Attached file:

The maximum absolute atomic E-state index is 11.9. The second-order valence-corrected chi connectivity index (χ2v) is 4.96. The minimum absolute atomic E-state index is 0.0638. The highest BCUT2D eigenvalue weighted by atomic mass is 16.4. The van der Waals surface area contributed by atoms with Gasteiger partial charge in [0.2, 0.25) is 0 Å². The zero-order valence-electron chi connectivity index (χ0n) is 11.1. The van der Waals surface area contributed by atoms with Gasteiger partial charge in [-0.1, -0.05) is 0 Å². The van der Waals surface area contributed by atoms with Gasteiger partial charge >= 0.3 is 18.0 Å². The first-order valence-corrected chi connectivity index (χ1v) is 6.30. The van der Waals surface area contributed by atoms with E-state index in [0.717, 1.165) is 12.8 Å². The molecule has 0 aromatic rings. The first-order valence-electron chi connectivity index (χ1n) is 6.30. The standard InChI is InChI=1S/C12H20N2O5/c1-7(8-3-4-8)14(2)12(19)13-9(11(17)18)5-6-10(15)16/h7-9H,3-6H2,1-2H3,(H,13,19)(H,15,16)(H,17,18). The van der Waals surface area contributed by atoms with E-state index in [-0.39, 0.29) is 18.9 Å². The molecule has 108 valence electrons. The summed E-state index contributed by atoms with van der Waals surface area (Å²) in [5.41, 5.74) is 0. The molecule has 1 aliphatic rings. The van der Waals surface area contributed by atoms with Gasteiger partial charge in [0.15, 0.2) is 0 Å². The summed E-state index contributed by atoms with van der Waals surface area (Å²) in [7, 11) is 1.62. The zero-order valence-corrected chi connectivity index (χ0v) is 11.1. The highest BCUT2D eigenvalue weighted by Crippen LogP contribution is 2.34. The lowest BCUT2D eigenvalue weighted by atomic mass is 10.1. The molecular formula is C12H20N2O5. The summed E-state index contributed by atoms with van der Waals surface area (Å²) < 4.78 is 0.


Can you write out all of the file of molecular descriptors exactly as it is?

The maximum absolute atomic E-state index is 11.9. The second-order valence-corrected chi connectivity index (χ2v) is 4.96. The minimum absolute atomic E-state index is 0.0638. The highest BCUT2D eigenvalue weighted by atomic mass is 16.4. The van der Waals surface area contributed by atoms with Gasteiger partial charge in [0.2, 0.25) is 0 Å². The zero-order valence-electron chi connectivity index (χ0n) is 11.1. The van der Waals surface area contributed by atoms with Gasteiger partial charge in [-0.1, -0.05) is 0 Å². The van der Waals surface area contributed by atoms with Gasteiger partial charge >= 0.3 is 18.0 Å². The first-order valence-corrected chi connectivity index (χ1v) is 6.30. The van der Waals surface area contributed by atoms with E-state index in [0.717, 1.165) is 12.8 Å². The molecule has 0 aromatic rings. The first-order valence-electron chi connectivity index (χ1n) is 6.30. The standard InChI is InChI=1S/C12H20N2O5/c1-7(8-3-4-8)14(2)12(19)13-9(11(17)18)5-6-10(15)16/h7-9H,3-6H2,1-2H3,(H,13,19)(H,15,16)(H,17,18). The van der Waals surface area contributed by atoms with E-state index in [-0.39, 0.29) is 18.9 Å². The molecule has 108 valence electrons. The summed E-state index contributed by atoms with van der Waals surface area (Å²) in [5.41, 5.74) is 0. The molecule has 1 aliphatic rings. The van der Waals surface area contributed by atoms with Gasteiger partial charge in [0.15, 0.2) is 0 Å². The summed E-state index contributed by atoms with van der Waals surface area (Å²) in [7, 11) is 1.62. The zero-order valence-corrected chi connectivity index (χ0v) is 11.1. The highest BCUT2D eigenvalue weighted by Crippen LogP contribution is 2.34. The lowest BCUT2D eigenvalue weighted by atomic mass is 10.1. The molecular formula is C12H20N2O5. The summed E-state index contributed by atoms with van der Waals surface area (Å²) < 4.78 is 0.